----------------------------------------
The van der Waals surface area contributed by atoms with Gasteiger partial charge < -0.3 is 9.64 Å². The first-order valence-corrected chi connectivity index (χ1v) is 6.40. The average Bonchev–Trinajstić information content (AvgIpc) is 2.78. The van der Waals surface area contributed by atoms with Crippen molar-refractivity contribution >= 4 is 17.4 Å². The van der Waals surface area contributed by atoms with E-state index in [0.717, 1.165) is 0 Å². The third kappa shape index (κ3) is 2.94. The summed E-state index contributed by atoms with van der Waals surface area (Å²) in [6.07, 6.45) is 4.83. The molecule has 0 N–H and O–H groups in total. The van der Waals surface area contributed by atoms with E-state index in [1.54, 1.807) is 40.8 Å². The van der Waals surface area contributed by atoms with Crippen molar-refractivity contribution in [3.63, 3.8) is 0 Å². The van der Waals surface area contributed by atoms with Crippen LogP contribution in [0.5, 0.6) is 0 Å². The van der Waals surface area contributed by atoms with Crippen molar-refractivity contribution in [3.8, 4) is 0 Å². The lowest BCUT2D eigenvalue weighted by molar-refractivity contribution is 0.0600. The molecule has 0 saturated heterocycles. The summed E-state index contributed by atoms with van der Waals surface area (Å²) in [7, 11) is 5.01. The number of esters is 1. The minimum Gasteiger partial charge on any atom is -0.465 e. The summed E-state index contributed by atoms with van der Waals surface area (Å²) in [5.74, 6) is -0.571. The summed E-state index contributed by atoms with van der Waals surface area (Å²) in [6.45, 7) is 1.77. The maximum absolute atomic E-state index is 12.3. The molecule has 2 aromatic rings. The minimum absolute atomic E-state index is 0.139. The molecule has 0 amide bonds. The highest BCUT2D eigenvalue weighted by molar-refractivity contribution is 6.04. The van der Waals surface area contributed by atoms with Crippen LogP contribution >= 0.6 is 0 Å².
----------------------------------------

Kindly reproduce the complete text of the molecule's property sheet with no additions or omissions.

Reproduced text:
The van der Waals surface area contributed by atoms with Gasteiger partial charge < -0.3 is 9.64 Å². The first-order valence-corrected chi connectivity index (χ1v) is 6.40. The average Bonchev–Trinajstić information content (AvgIpc) is 2.78. The van der Waals surface area contributed by atoms with Crippen molar-refractivity contribution >= 4 is 17.4 Å². The van der Waals surface area contributed by atoms with E-state index in [0.717, 1.165) is 0 Å². The third kappa shape index (κ3) is 2.94. The summed E-state index contributed by atoms with van der Waals surface area (Å²) in [6.07, 6.45) is 4.83. The molecule has 0 N–H and O–H groups in total. The van der Waals surface area contributed by atoms with E-state index in [1.54, 1.807) is 40.8 Å². The van der Waals surface area contributed by atoms with Crippen molar-refractivity contribution in [3.63, 3.8) is 0 Å². The van der Waals surface area contributed by atoms with Crippen LogP contribution in [0.5, 0.6) is 0 Å². The van der Waals surface area contributed by atoms with Crippen molar-refractivity contribution in [3.8, 4) is 0 Å². The lowest BCUT2D eigenvalue weighted by molar-refractivity contribution is 0.0600. The molecule has 0 saturated heterocycles. The summed E-state index contributed by atoms with van der Waals surface area (Å²) in [7, 11) is 5.01. The number of esters is 1. The minimum Gasteiger partial charge on any atom is -0.465 e. The summed E-state index contributed by atoms with van der Waals surface area (Å²) in [5.74, 6) is -0.571. The summed E-state index contributed by atoms with van der Waals surface area (Å²) in [6.45, 7) is 1.77. The maximum absolute atomic E-state index is 12.3. The molecule has 2 aromatic rings. The minimum absolute atomic E-state index is 0.139. The molecule has 0 amide bonds. The highest BCUT2D eigenvalue weighted by molar-refractivity contribution is 6.04. The van der Waals surface area contributed by atoms with Crippen LogP contribution >= 0.6 is 0 Å².